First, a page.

Digital transformation and innovation have been part of management practice for the past 10 years. Nonetheless, the results have been mostly modest. Moreover, more than 70% of the outcomes have been insignificant.  We identified two main preconceptions (or rather misconceptions) that might explain this situation:

  1. The culture of innovation cannot be created.
  2. Digital innovation cannot be implemented; it is a theory without a clear methodology.

This article investigates these myths and tries to explain possible solutions based on the expertise and experience of the Axiobit team of professionals.

Creating a culture of innovation

We tried to give some detailed insights in another article. Here we want to briefly explain the solutions. There are two main practical elements that can decisively contribute to creating a culture of innovation:

We used to say that the culture of innovation is a culture of group experimentation and personal accountability, as well as a culture of prototype. Any other approach has failed.

Here I re-cite Gary Pisaro’s HBR piece:

The reason, I believe, is that innovative cultures are misunderstood. The easy-to-like behaviors that get so much attention are only one side of the coin. They must be counterbalanced by some tougher and frankly less fun behaviors. A tolerance for failure requires intolerance for incompetence. A willingness to experiment requires rigorous discipline. Psychological safety requires comfort with brutal candor. Collaboration must be balanced with individual accountability. And flatness requires strong leadership. Innovative cultures are paradoxical. Unless the tensions created by this paradox are carefully managed, attempts to create an innovative culture will fail.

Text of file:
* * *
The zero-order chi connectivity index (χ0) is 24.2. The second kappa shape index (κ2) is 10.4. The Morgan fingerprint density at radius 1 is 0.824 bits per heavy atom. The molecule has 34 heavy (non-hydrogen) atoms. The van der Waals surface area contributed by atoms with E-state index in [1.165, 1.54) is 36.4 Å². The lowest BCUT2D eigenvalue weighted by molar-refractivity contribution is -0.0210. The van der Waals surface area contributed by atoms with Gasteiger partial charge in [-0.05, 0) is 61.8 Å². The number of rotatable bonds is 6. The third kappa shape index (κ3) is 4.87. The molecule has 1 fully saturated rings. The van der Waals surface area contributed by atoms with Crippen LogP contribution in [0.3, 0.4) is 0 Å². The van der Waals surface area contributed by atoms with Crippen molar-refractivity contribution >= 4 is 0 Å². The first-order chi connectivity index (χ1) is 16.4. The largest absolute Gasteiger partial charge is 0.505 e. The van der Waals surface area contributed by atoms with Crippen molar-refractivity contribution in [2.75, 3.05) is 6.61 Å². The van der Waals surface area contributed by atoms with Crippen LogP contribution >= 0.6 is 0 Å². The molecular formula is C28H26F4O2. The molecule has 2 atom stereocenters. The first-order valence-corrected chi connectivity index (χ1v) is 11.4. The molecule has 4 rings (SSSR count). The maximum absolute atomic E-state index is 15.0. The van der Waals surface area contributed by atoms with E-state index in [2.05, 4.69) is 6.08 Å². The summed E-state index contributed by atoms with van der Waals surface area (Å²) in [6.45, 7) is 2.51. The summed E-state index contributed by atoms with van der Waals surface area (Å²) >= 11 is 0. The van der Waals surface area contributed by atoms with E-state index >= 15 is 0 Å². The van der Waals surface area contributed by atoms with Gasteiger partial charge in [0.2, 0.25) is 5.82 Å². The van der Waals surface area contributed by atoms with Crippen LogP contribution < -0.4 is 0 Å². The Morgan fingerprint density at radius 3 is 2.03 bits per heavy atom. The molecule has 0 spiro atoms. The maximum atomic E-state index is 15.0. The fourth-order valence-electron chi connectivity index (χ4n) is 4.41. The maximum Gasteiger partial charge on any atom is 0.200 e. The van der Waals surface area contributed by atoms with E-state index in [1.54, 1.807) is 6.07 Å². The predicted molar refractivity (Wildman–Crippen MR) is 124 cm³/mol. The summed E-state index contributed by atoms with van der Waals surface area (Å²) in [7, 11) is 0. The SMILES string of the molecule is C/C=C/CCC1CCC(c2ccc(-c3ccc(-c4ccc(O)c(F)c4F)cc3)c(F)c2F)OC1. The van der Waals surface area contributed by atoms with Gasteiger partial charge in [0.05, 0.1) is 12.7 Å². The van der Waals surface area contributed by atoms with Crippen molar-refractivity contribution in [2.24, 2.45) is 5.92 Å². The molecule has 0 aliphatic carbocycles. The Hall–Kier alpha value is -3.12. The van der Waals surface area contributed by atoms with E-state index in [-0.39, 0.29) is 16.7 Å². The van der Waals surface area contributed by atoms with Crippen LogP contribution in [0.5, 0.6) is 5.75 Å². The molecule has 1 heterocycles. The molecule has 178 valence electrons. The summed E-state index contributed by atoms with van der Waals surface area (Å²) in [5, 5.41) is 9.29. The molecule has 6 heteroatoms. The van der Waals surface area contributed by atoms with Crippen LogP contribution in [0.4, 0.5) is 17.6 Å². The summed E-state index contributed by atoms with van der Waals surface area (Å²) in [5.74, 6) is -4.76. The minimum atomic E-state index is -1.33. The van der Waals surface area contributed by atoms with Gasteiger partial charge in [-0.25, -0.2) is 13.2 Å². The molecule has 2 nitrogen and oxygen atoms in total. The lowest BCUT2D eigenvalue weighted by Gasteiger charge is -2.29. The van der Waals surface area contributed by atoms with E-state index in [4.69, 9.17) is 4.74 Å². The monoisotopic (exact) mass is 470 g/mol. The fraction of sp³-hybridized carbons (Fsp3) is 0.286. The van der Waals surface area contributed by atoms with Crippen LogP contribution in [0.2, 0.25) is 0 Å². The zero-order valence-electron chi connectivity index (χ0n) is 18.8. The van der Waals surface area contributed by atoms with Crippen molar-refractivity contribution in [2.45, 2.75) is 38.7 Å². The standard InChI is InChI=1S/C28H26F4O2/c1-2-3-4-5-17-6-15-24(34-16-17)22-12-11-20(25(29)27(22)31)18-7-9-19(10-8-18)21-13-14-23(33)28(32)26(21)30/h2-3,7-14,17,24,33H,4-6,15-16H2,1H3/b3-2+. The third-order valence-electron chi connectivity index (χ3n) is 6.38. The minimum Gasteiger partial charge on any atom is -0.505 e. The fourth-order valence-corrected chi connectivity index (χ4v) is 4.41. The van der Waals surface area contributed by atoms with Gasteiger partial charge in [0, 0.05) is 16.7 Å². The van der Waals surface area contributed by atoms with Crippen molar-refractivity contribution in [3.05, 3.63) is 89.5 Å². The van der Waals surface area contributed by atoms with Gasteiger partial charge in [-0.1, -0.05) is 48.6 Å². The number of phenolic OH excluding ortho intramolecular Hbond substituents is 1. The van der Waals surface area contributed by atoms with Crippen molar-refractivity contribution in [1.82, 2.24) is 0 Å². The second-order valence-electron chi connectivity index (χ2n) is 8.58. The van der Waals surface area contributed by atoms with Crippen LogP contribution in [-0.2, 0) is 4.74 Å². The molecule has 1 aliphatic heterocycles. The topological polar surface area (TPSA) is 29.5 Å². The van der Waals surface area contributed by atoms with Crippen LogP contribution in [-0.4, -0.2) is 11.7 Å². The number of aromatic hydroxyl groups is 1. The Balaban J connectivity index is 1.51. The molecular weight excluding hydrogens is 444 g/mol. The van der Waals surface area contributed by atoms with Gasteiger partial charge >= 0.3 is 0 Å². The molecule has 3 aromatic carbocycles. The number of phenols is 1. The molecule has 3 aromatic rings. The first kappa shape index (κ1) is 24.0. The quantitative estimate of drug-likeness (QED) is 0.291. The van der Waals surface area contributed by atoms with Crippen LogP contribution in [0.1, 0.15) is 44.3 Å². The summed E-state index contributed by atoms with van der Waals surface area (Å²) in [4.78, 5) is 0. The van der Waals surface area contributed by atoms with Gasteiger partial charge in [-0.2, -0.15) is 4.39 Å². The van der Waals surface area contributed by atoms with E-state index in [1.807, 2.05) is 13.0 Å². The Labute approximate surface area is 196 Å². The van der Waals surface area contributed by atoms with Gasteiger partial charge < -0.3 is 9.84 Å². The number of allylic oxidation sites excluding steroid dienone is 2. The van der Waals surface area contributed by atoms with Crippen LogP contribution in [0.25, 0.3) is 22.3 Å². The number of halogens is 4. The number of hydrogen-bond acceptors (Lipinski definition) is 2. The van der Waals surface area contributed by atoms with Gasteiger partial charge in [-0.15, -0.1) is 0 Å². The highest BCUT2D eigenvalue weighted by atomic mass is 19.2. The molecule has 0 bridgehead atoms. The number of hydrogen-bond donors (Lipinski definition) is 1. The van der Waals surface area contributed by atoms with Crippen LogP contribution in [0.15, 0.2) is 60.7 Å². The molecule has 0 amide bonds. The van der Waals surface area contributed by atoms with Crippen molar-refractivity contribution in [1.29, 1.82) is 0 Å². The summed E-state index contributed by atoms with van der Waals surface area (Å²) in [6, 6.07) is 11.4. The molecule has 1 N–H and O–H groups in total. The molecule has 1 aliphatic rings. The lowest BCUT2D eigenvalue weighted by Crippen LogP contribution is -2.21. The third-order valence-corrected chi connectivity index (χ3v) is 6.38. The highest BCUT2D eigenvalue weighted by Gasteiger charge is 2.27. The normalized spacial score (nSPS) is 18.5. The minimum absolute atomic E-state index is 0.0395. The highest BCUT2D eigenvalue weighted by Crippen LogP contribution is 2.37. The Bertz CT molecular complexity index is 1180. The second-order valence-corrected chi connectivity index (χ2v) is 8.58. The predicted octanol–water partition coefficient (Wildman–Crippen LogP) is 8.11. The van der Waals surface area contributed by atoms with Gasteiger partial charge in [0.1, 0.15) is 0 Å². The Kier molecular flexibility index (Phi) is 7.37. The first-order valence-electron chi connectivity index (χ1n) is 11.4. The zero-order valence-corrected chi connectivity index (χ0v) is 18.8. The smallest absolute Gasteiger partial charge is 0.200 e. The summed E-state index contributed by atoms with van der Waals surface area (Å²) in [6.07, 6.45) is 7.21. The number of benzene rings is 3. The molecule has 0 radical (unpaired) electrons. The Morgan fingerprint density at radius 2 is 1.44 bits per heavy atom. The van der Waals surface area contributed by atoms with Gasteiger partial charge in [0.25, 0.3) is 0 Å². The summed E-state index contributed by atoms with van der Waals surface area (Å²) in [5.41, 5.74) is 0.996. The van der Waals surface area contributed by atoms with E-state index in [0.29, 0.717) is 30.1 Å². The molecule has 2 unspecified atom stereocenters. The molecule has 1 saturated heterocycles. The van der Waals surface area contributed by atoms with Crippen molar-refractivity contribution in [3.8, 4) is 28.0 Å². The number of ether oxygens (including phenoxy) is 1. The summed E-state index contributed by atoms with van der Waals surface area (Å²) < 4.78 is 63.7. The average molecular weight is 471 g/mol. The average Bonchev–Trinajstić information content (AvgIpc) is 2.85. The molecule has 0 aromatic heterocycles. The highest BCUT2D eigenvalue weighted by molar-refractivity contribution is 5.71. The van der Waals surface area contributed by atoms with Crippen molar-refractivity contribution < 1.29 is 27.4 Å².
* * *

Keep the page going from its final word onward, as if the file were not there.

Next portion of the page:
Crafting innovation

Crafting innovation refers (in our perspective) to a permanent concern to build something visually. Any outcome of the process should be visually touchable, understood by all team members and assumed by the entire organization.

Building is thinking!

Innovation can be crafted by using technology and visual artifacts for stimulating thinking and by creating the framework to develop “logical leaps”. The thinking process is often forgotten or mistreated in the projects’ or initiatives’ plans. No wonder the success rate of digital transformation projects is so small.

Axiobit view on this process is presented in the figure below.

As a matter of fact, Axiobit has introduced a craft sequence that creates favourable circumstances for success. This methodology is built on the way in which people think and understand reality.

In fact, the core of crafting innovation was famously described by Antoine de Saint-Exupery:

“If you want to build a ship, don’t herd people together to collect wood and don’t assign them tasks and work, but rather teach them to long for the endless immensity of the sea.